The onion seed: Shifting to local seed sources

April 1, 2017

When a community builds up its ability to grow, save and sell its own seeds, it isn’t just laying the solid foundations of its local food system. It is also creating new economic opportunities for local farmers and new chances for women farmers to earn a good income.

Sitan Diarra in her onion field. (Photo: Sylvie Perras/SeedChange)

Quality seeds can be hard to come by.

In Safo, Mali, farmers had such a difficult time tracking down quality onion seeds that our partner organization, Cab Demeso, organized training on vegetable seed production for farmers in the region so they could produce their own.[1] From this group of trainees, Cab Demeso began supporting a core group of farmers who wanted to take their training to the next level: professional certified seed production.

Sitan Diarra was one of those farmers.

“I used to be a merchant for agriculture goods,” says Sitan. “I would walk every day to Bamako market, carrying my goods on my head.”

She wanted a livelihood that would provide better income, without having to travel by foot to the capital city everyday. With Cab Demeso’s support, she learned to grow Violet de Galmi onion seed, a variety well known and appreciated for its taste, nutrition and storability. The ability to grow and sell this certified variety would allow Sitan to charge a premium for her onion seeds because of consumer confidence in certified seed.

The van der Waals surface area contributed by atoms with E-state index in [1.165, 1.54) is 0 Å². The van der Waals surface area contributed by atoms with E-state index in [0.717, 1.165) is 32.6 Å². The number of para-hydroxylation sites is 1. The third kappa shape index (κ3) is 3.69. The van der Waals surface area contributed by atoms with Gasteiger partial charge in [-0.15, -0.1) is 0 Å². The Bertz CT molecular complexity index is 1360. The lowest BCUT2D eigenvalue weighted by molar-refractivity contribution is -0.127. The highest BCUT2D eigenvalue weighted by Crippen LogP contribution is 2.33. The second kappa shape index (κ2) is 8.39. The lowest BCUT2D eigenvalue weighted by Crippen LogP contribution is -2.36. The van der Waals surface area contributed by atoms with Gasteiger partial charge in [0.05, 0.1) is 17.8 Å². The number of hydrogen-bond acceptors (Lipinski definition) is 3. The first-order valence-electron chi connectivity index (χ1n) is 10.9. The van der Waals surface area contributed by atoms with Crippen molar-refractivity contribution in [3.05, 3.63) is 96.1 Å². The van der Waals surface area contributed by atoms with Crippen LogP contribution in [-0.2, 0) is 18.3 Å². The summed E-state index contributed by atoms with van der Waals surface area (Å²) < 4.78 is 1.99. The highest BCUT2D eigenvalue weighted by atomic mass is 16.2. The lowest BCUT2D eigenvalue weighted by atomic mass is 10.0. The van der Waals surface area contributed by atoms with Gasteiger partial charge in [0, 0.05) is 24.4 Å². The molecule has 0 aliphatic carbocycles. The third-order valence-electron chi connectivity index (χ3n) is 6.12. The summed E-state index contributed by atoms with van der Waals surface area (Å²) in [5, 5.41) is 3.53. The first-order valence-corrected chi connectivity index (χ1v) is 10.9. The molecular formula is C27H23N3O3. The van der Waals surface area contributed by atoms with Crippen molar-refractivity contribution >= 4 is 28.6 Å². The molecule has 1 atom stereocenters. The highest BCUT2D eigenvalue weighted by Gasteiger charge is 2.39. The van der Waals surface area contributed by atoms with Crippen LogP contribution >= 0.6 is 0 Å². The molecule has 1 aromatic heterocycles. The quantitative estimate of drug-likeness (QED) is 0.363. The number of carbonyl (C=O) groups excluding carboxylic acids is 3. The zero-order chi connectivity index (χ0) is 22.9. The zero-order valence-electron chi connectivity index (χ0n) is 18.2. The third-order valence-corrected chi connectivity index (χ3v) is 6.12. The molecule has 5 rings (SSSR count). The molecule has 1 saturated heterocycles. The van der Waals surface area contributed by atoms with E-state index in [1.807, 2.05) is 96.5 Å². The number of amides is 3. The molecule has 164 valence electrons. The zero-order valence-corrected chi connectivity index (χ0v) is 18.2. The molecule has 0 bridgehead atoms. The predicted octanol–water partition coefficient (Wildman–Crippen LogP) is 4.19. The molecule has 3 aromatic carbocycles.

On a community level, the ability to grow and sell certified onion seed results in economic growth for farmers, improved agricultural diversity in the region, and empowered communities taking leadership roles in seed saving and distribution.

In Mali, the certification process for the Violet de Galmi onion is a government service that requires farmers seeking certification to follow a set criteria during the cultivation, harvest and storage of the onion seeds. In Sitan’s case, the Agriculture Regional Direction of Koulikoro provided in-field control of crops to measure if farmers in her community were following the cultivation criteria. LABOSEM (Mali Seed Laboratory) was responsible for post-harvest control and marketing authorization.

The end result of this process was that in 2017, 10 farmers, including three women, cultivated Violet de Galmi onions with a plan to obtain certification. Seven succeeded.

Aside from allowing individual farmers to increase their revenue, this experience enhances and supports sustainable seed security. The Safo seed producer group is now in the national register of seed producers and illustrates that they are trusted by the authorities.

With the SeedChange support, Sitan has learned how to produce onion and forest plant seeds, new knowledge that has allowed her to stop walking to Bamako everyday to sell her agriculture goods.

“I have stopped this activity because I earn much more with my seed production,” she says. Between her onion seed business and selling her production of amaranth, eucalyptus and orange trees, Sitan earns enough income for her needs.

“I cannot spend a day without seeing my garden.”

[1] with the World Vegetable Center Mali (formerly called AVRDC) for 35 farmers.